Tweets by @Stanford_Daily

RT @catzdong: Relevant: @Stanford_Daily op-ed by @CoryBooker published in 1992 shortly after the controversial Rodney King verdict http://t…: 2 days ago, The Stanford Daily
Maya Krishnan '15 and Emily Witt '15 are 2015 Rhodes Scholars! That brings the @Stanford Rhodes count to 114.: 5 days ago, The Stanford Daily
RT @TSDArtsAndLife: John Barton talks to the @Stanford_Daily about Stanford's future "trans-disciplinary" Architectural Design program. htt…: 7 days ago, The Stanford Daily

Unearthing the past for clues about the future

(Courtesy of Kathy St. John)

A square meter of any archaeological dig tends to unearth bones, stone tools, ceramics, textiles–a little of everything–and a lot of dirt. Some might call it playing in the dirt. Others just dig for expensive artifacts. For history and classics professor Ian Morris, it is an opportunity to unearth the past in a way that helps explain trends of the present.

 

After many such digs and a large amount of research, Morris formulated some ideas as to why the Western world has become so successful. His most recent book, “Why the West Rules…For Now,” explains the effects geography and natural resources have on the distribution of wealth and power.

 

For his book, Morris conducted research projects and excavations to analyze the gradual decline of indigenous cultures.

 

He directed one such excavation in Mote Polizzo, Italy, where native Sicilian society arose. His team focused on what happened when Greeks settled on the coast. Morris discovered that the indigenous Sicilian population grew after the Greeks arrived because they were able to connect to bigger economic networks.

 

Morris explained how he analyzed archaeological artifacts to help him arrive at these conclusions.

 

“One way to distinguish archeological artifacts is form and function,” Morris said. “Different vessels are good for different things. Another common methodology is residue analysis, through which archeologists are able to discern what liquid soaked into the material.”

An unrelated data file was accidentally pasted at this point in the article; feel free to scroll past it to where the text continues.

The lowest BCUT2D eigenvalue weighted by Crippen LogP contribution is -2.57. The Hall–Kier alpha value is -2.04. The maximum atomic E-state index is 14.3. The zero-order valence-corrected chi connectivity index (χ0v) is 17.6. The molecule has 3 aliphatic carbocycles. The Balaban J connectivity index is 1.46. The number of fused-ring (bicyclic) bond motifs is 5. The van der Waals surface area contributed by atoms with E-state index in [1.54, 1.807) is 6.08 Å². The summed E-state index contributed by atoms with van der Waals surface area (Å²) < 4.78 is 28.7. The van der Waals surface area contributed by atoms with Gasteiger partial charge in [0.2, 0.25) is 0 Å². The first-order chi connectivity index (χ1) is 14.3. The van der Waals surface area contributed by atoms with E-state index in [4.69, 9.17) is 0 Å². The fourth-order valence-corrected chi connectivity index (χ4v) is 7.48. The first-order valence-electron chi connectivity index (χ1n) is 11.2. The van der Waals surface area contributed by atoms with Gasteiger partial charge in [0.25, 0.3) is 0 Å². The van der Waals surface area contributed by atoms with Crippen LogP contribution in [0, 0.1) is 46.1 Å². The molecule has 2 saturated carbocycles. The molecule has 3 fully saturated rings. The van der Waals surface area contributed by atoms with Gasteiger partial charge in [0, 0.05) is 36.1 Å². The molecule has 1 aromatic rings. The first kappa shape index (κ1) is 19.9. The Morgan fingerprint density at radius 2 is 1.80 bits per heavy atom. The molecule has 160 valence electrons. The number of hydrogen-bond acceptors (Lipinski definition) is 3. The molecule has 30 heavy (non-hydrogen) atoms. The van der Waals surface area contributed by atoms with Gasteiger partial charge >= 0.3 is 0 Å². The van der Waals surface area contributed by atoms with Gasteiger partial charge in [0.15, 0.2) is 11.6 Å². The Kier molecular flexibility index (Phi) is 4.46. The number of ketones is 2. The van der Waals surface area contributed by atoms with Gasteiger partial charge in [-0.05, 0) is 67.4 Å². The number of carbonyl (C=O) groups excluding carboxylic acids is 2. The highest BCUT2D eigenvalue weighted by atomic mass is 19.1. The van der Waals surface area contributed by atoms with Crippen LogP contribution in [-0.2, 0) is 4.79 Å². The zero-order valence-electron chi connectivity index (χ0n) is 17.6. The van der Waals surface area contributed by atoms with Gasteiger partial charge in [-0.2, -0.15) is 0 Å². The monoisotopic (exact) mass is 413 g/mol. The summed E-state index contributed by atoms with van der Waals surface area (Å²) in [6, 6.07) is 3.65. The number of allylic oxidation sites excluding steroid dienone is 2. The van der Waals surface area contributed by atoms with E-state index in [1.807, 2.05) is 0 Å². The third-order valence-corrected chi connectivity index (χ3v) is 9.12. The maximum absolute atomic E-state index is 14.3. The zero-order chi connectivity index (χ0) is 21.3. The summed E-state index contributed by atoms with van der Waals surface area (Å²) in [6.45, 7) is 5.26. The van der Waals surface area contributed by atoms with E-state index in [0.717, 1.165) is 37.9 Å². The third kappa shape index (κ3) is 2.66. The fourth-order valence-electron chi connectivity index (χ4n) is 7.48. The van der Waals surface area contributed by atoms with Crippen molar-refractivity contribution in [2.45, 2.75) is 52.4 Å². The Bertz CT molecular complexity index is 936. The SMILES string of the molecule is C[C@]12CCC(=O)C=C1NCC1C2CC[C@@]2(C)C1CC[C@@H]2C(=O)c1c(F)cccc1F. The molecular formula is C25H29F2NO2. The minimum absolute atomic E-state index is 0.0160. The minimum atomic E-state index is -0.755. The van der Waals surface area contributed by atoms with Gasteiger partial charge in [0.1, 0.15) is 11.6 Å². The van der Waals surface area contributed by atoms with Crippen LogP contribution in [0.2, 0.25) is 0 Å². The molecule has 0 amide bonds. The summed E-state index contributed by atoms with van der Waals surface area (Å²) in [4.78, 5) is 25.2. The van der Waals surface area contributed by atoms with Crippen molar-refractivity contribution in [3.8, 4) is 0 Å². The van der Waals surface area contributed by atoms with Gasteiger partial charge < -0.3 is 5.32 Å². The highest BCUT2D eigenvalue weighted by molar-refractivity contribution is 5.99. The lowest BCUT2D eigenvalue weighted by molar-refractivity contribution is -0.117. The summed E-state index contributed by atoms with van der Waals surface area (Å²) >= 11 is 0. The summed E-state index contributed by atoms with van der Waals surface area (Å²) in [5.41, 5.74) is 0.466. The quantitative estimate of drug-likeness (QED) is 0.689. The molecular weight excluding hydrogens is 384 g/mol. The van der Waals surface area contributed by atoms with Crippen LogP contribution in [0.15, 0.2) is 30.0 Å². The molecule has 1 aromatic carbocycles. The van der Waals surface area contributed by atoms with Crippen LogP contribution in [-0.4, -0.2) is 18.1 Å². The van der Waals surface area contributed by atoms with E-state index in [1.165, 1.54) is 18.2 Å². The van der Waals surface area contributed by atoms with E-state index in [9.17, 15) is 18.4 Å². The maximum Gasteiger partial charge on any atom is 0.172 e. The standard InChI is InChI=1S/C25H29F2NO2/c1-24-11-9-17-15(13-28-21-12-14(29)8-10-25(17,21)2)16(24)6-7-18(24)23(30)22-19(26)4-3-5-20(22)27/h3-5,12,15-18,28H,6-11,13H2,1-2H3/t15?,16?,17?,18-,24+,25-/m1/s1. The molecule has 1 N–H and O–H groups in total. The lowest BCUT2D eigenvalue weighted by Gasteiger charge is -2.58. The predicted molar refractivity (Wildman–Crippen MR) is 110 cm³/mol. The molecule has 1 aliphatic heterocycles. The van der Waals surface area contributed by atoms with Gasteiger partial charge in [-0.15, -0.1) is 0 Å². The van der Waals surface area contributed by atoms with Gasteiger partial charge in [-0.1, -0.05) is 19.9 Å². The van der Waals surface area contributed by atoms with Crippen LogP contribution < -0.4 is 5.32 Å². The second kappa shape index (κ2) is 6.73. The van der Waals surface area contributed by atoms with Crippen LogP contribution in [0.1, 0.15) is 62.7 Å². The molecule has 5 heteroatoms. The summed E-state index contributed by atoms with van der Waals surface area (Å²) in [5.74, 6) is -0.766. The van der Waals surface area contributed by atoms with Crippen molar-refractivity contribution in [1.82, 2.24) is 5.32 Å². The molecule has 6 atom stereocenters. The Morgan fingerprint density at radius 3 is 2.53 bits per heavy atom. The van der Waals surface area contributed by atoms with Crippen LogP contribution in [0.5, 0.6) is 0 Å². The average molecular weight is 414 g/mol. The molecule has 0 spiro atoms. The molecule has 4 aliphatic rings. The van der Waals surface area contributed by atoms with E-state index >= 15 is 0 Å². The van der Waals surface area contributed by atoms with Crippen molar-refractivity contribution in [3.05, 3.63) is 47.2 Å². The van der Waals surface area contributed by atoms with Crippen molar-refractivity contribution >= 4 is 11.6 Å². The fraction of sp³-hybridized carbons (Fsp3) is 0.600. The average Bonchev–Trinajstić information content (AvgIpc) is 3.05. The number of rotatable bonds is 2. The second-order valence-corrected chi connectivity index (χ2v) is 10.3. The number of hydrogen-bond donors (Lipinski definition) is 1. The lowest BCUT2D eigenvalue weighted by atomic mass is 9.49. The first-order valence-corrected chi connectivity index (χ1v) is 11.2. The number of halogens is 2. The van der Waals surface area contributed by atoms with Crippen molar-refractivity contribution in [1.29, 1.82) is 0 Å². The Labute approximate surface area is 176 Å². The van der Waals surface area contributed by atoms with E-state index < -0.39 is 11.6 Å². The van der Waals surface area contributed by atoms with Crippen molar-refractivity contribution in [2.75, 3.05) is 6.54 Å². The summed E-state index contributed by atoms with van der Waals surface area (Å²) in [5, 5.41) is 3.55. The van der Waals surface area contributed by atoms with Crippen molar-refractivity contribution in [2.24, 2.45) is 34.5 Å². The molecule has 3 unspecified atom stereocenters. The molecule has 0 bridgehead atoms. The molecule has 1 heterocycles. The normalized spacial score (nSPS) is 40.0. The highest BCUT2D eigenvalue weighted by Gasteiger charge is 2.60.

Because the cups are almost indistinguishable from the Greek originals and made from clay found at the site, Morris concluded that the Sicilians actually adopted the Greek’s heating process, much like they adopted a variety of other cultural traditions. Thus, the culture of the indigenous population gradually collapsed after the appearance of the Greeks.

 

While conducting research for his book, he said his perspective changed drastically. Morris looked at a large span of history while comparing the development of the West with that of other parts of the world.

 

“That helped me to understand that the West’s success in projecting its power around the world wasn’t driven by some innate superiority of European culture, but rested on…geographical forces,” Morris wrote in an email to The Daily. “People have the same motives, same desires, urges and shortcomings. What makes a real difference in how societies flourish is the geography they are in.”

 

This quarter at Stanford, Morris brings his archaeological experience to the classroom in an Introduction to the Humanities course, A Human History, a Global Approach.

 

“Teaching students drawn from all across the University is another big plus,” Morris said. “They bring a tremendous diversity of experiences and approaches to historical questions, which makes the whole thing a lot of fun.”

 

Morris’s instruction is generally well received.

 

“He’s very dynamic and keeps the class interesting as we start with a really broad framework and then working towards more specific details,” said Michael Peñuelas ’15.

 

Ultimately, the class aimed to provide a broad scope of human history in order for students to understand how it relates to the histories of others and to find “what it means for us to be human,” wrote John Corbally, a former teaching fellow for the course, in an email to The Daily.

 

“By understanding, albeit at a high level, how all ethnicity, nations and creeds of people arrived at this point in history, students are better equipped to grapple with the bewildering professional world awaiting them,” Corbally said.

 

The course, like Morris’s research, also incorporates other disciplines.

 

“Thinking about the past as a career suggests that the human story is very like the story of biology,” Morris said.

 

The symbiotic relationship between the cultural evolution and the biological revolution helps explain why so much of what it means to be a human has changed over the last 1000 years, he added.

 

And similar principles, he argued, extend further into the past.

 

“If we look at the whole of the human past, covering the entire world and going back 200,000 years to the origin of our species, we really can explain the patterns that have driven history and make reliable policy predictions about what’s coming next,” Morris said. “This requires us to look at archaeology, genetics, anthropology, biology, linguistics and a host of other fields, as well as the texts that historians normally analyze.”